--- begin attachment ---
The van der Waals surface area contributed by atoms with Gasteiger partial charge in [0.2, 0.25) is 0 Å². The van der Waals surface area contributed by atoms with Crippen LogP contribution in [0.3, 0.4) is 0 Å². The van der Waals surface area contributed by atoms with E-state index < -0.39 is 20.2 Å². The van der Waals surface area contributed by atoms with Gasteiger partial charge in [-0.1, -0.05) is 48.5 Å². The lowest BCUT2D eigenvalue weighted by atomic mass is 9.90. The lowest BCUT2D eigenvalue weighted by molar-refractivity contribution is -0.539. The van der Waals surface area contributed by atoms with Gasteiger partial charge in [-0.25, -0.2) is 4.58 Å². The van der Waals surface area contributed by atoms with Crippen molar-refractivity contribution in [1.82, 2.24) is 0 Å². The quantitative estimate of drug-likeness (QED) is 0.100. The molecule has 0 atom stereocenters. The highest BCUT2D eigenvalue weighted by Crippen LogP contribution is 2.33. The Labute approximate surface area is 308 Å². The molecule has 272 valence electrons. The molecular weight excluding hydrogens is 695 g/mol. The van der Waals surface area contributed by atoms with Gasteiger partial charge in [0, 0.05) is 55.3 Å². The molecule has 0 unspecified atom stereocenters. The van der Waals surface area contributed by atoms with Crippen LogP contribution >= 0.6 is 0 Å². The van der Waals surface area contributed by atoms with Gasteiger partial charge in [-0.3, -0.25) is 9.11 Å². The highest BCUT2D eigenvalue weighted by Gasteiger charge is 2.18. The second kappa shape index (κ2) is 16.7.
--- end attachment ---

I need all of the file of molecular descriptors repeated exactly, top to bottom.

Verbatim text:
The van der Waals surface area contributed by atoms with Gasteiger partial charge in [0.2, 0.25) is 0 Å². The van der Waals surface area contributed by atoms with Crippen LogP contribution in [0.3, 0.4) is 0 Å². The van der Waals surface area contributed by atoms with E-state index < -0.39 is 20.2 Å². The van der Waals surface area contributed by atoms with Gasteiger partial charge in [-0.1, -0.05) is 48.5 Å². The lowest BCUT2D eigenvalue weighted by atomic mass is 9.90. The lowest BCUT2D eigenvalue weighted by molar-refractivity contribution is -0.539. The van der Waals surface area contributed by atoms with Gasteiger partial charge in [-0.25, -0.2) is 4.58 Å². The van der Waals surface area contributed by atoms with Crippen molar-refractivity contribution in [1.82, 2.24) is 0 Å². The quantitative estimate of drug-likeness (QED) is 0.100. The molecule has 0 atom stereocenters. The highest BCUT2D eigenvalue weighted by Crippen LogP contribution is 2.33. The Labute approximate surface area is 308 Å². The molecule has 272 valence electrons. The molecular weight excluding hydrogens is 695 g/mol. The van der Waals surface area contributed by atoms with Gasteiger partial charge in [0, 0.05) is 55.3 Å². The molecule has 0 unspecified atom stereocenters. The van der Waals surface area contributed by atoms with Crippen LogP contribution >= 0.6 is 0 Å². The van der Waals surface area contributed by atoms with Gasteiger partial charge in [-0.3, -0.25) is 9.11 Å². The highest BCUT2D eigenvalue weighted by Gasteiger charge is 2.18. The second kappa shape index (κ2) is 16.7.